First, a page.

There are also plenty of opportunities for characters with similar energies or lived experiences yet in vastly different settings to meet. Abby and Ilana from Broad City would find Galina and Crazy Eyes from Orange Is The New Black exhilarating. The parents from Kim's Convenience and Fresh Off The Boat should meet to exchange tips and to judge each other. Of course, I would love to see Constance Wu on a show where she can speak and behave authentically without a kitschy tone. I would be keen to see her reactions to the characters on Girls but that would be impossible since Asians weren't allowed on Girls.
Crossovers should also examine shows which use similar theses. Fleabag and Transparent are both shows which study trauma and the feeling that we don't become the people we're supposed to. Both make me feel very sad yet also give me reprieve from the sadnesses of real life by helping me understand them better. I would really like to see the Pfeffermans welcome Fleabag into their lives. Parks and Recreation is not on anymore but I re-watch it so often that I feel like it is and I would love to see the Pawnee government employees go to New York and meet (Unbreakable) Kimmy Schmidt and tell her that she is too cheery and fake problematic.
After reading the fan theory that Riverdale could feature zombies, I want Glenn from The Walking Dead to reincarnate as a zombie and scoff at its campiness. Especially since the Asian actor who plays Reggie is being recast and who knows which of the many working white actors with dark hair will replace him. If the zombie thing doesn't pan out, I want Rebecca Bunch from Crazy Ex-Girlfriend to do a duet with Archie and I want Rebecca to break out in the middle of it to talk (sing) shit about Archie and his dumb music career. Master of None's Dev Shah should meet new mom Hannah Horvath and hate her. Senator Selina Meyer's team from Veep should have a strategy meeting for House of Cards's Francis Underwood. Oh, and The Big Bang Theory should crossover with not being a show anymore because it stresses me out.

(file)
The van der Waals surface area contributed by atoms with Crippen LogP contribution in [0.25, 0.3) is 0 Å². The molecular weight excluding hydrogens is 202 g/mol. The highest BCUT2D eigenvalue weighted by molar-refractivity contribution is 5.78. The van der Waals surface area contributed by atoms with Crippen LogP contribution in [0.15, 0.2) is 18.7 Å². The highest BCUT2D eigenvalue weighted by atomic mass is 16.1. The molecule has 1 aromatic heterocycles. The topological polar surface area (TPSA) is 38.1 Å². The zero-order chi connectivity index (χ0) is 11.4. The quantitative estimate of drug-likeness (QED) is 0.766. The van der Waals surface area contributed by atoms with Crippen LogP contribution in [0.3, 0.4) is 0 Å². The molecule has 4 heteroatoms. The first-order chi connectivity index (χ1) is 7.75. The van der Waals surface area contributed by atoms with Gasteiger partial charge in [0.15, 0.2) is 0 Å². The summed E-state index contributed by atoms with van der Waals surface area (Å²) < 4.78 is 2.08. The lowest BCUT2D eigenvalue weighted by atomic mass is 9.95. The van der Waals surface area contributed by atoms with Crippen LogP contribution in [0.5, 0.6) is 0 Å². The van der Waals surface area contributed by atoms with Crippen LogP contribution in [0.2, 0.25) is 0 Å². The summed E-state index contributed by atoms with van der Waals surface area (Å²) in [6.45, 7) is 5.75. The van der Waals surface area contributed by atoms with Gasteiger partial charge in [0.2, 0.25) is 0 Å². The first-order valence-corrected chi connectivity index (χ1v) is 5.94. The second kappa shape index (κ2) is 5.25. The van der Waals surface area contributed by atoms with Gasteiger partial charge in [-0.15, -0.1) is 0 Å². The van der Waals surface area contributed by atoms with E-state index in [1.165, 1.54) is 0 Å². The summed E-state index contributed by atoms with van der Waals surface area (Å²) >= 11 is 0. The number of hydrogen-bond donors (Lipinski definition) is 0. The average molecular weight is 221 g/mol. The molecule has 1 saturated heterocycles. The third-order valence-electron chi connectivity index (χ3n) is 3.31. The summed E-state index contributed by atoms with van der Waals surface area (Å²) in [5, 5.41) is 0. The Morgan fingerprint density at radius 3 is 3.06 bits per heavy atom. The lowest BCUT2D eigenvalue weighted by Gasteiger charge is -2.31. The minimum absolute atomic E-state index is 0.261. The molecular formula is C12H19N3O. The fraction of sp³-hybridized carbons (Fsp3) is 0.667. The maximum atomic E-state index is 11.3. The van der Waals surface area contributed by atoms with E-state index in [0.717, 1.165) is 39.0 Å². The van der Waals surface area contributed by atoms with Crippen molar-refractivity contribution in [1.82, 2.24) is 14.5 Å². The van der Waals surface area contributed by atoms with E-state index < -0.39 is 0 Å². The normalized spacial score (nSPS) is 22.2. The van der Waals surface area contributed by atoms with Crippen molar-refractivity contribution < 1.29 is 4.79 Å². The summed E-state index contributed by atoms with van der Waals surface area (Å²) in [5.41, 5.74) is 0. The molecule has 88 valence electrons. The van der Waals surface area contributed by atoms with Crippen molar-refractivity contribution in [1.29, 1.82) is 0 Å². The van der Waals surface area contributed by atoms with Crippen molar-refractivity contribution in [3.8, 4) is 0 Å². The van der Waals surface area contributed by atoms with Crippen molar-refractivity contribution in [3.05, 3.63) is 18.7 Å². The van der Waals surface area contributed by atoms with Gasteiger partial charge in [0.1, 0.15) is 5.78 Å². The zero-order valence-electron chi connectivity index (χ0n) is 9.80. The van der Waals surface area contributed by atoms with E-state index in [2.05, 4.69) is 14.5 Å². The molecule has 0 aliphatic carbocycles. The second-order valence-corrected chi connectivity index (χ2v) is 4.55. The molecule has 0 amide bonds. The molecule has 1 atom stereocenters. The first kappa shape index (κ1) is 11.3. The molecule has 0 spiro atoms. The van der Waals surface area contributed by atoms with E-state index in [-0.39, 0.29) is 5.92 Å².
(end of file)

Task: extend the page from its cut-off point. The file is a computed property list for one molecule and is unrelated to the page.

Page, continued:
Shows have very organic ways of growing and reverting. Sometimes they are gifted with more life than they were originally conceived to have ( Weeds, The Mindy Project) and relationships and setting can grow tired. When this happens, we end up with long stints of Hannah Horvath at Oberlin or that violent bender where Olivia Pope is kidnapped. Other times, relationships become needlessly long distant like when Chandler Bing lives in Tulsa. When established power dynamics become repetitive, crossovers could allow characters to thrive in new worlds or environments away from home court without having to disrupt the entire landscape of the show. Crossovers are amazing!
Ideally, reality would be good enough to accept as it is so that we wouldn't need to lean so heavily on the crutch of television to help us forget about it. But this is the bad, scary world we live in. Let me avert my eyes by watching a big TV prom where all the monstrous television characters–Hannah Horvath–have become sentient in worlds with bent and broken borders. I want to delve into characters' skeletons and tear the fabrics that help us understand who they really are. These are the sensitivities that make TV shows so captivating to me, I don't know why non-believers (in crossovers) have to be so snooty about it. I already use television to pretend that I am inside a fake world with fake characters because I identify with them and so do you, you freak! Stop pretending that crossovers are below your sophisticated palettes and, for my own convenience, give the people what they want!